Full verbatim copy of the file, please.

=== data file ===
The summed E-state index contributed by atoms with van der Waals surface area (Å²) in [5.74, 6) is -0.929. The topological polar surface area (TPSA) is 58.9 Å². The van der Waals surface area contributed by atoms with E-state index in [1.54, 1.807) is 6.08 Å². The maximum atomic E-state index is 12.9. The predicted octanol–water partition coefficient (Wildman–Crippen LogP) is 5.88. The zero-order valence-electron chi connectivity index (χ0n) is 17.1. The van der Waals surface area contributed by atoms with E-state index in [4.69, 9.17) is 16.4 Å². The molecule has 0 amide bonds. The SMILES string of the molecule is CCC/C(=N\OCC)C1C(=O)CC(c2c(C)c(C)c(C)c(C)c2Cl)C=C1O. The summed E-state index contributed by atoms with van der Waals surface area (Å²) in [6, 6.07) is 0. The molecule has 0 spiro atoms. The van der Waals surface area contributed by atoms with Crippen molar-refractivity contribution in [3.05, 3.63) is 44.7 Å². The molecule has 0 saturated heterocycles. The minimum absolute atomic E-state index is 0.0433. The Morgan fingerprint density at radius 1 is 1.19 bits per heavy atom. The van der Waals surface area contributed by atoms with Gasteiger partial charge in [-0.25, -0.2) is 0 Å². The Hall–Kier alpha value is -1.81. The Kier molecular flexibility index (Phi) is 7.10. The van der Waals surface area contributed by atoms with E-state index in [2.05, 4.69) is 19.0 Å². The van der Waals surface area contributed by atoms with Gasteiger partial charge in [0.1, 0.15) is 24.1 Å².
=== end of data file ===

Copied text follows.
The summed E-state index contributed by atoms with van der Waals surface area (Å²) in [5.74, 6) is -0.929. The topological polar surface area (TPSA) is 58.9 Å². The van der Waals surface area contributed by atoms with E-state index in [1.54, 1.807) is 6.08 Å². The maximum atomic E-state index is 12.9. The predicted octanol–water partition coefficient (Wildman–Crippen LogP) is 5.88. The zero-order valence-electron chi connectivity index (χ0n) is 17.1. The van der Waals surface area contributed by atoms with E-state index in [4.69, 9.17) is 16.4 Å². The molecule has 0 amide bonds. The SMILES string of the molecule is CCC/C(=N\OCC)C1C(=O)CC(c2c(C)c(C)c(C)c(C)c2Cl)C=C1O. The summed E-state index contributed by atoms with van der Waals surface area (Å²) in [6, 6.07) is 0. The molecule has 0 spiro atoms. The van der Waals surface area contributed by atoms with Crippen molar-refractivity contribution in [3.05, 3.63) is 44.7 Å². The molecule has 0 saturated heterocycles. The minimum absolute atomic E-state index is 0.0433. The Morgan fingerprint density at radius 1 is 1.19 bits per heavy atom. The van der Waals surface area contributed by atoms with Gasteiger partial charge in [-0.25, -0.2) is 0 Å². The Hall–Kier alpha value is -1.81. The Kier molecular flexibility index (Phi) is 7.10. The van der Waals surface area contributed by atoms with E-state index in [2.05, 4.69) is 19.0 Å². The van der Waals surface area contributed by atoms with Gasteiger partial charge in [0.1, 0.15) is 24.1 Å².